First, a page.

Subverting Selectivity: Can music convey political information to the politically averse?

By Jessica Feezell

Kendrick Lamar @ Grosse Freiheit 36, Hamburg (9498442702)

By hds (Kendrick Lamar @ Grosse Freiheit 36, Hamburg) [CC BY 2.0], via Wikimedia Commons

This article was originally posted on The Crick Centre blog.

“So why did I weep when Trayvon Martin was in the street?
When gang banging make me kill a nigga blacker than me?
Hypocrite!”
-Kendrick Lamar, “The Blacker the Berry” (2015)

Researchers regularly explore the influence of various sources of political information including campaign advertisements, news, social media and entertainment such as late night comedy on people’s beliefs about politics. One source of information that has been largely overlooked, however, is music. In the current media environment, where those who want to avoid political information can do so more easily than ever before, it makes the question of ‘what can be learned from music’ even more pertinent.

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The Coming Blue Tide Needs Competition

by Craig Goodman

Last week, Tiffany Cartwright and Tyler Young published an interesting post on the changing demographics of Texas and how that might change the politics of the Lone Star State. Overall, it is a well-done piece and the sheer number of figures gives readers a lot to consider. However, while the demographics may point to change, pundits and many Democrats have been pointing to the so-called sleeping giant of Texas politics for nearly 2 decades and if anything, Texas has become a more Republican state over that period of time. Why has the predicted change failed to materialize? My suggestion is simple: the absence of an effective Democratic Party organization that can energize and mobilize Hispanic voters.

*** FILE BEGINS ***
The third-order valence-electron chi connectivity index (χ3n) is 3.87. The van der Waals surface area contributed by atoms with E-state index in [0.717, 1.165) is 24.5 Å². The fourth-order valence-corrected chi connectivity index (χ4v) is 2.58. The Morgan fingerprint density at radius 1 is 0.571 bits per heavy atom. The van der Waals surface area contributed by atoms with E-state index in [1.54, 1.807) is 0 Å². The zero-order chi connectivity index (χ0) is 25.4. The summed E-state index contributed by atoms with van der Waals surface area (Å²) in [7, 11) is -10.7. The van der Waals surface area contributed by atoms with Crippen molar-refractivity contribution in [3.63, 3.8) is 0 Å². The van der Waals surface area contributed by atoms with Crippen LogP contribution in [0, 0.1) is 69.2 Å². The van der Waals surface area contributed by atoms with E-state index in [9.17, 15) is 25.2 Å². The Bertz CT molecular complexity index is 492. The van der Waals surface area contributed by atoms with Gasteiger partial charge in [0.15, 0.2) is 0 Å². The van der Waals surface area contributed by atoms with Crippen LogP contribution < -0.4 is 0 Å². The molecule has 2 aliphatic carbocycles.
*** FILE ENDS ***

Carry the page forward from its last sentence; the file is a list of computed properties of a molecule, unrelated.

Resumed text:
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Mad Men, Season 7, Episode 14: Person-to-Person

Mad Men cover

by Linda Beail and Lilly J. Goren

This post pays particular attention to the episode itself while drawing some broader conclusions about the arc of the entire Mad Men series as it pertains to Don Draper.

“Person to Person” focuses on the themes Mad Men has spent seven seasons exploring: relationships and missed connections, invisibility, nostalgia and moving forward, creation and creativity, the value and limits of work, appearance versus reality, emotion and commodification. It’s bookended by two important clients who have defined Don’s work and the arc of Sterling Cooper over the past few seasons: we begin with Chevy, the client who saved SCPD when Don won the account and joined forces with Ted Chaough to form a new agency, Sterling Cooper & Partners, as Don is seen racing a Chevy Chevelle SS across the Bonneville Salt Flats as a test driver. And of course, the episode ends with the iconic 1971 “Hilltop” Coke advertisement. Coca-Cola was the enticing account dangled in front of Don to make SC Partners’ being subsumed into McCann-Erickson palatable. Don has been on the road, running westward away from his career, his family, and his life; but he is also still on the carousel, turning back toward the next client and next new idea, and ultimately back east if we imagine what the future likely holds for Draper.

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Projecting Partisan Change Deep in the Heart of Texas

By Tiffany Cartwright Ph.D., and Tyler Young, Ed.D. candidate, Department of Political Science, Collin College

Almost every political pundit in the country has made their bet as to whether Texas will soon become a battleground state. Texas has gone for the Republican candidate in every presidential election since 1980. If Texas were to become a swing state, with its thirty-eight electoral votes, presidential candidates would want to start dusting off their old hats, breaking in their cowboy boots, and opening up their wallets to cover the twenty television markets in this vast state. In regards to presidential elections, the possible Republican loss of Texas’ 38 electoral votes (or 14% of what one needs to get to 270) would require the GOP to pick up the swing states of Ohio (18), Virginia (13), and Nevada (6) just to mitigate the damage of losing that one state. If Texas’ population continues to grow steadily as it has for decades, its share of the electoral college vote will only grow with it.

Figure 1. Percentage of U.S. Population Residing in Texas, source: U.S. Census Bureau Cartwright figure 1

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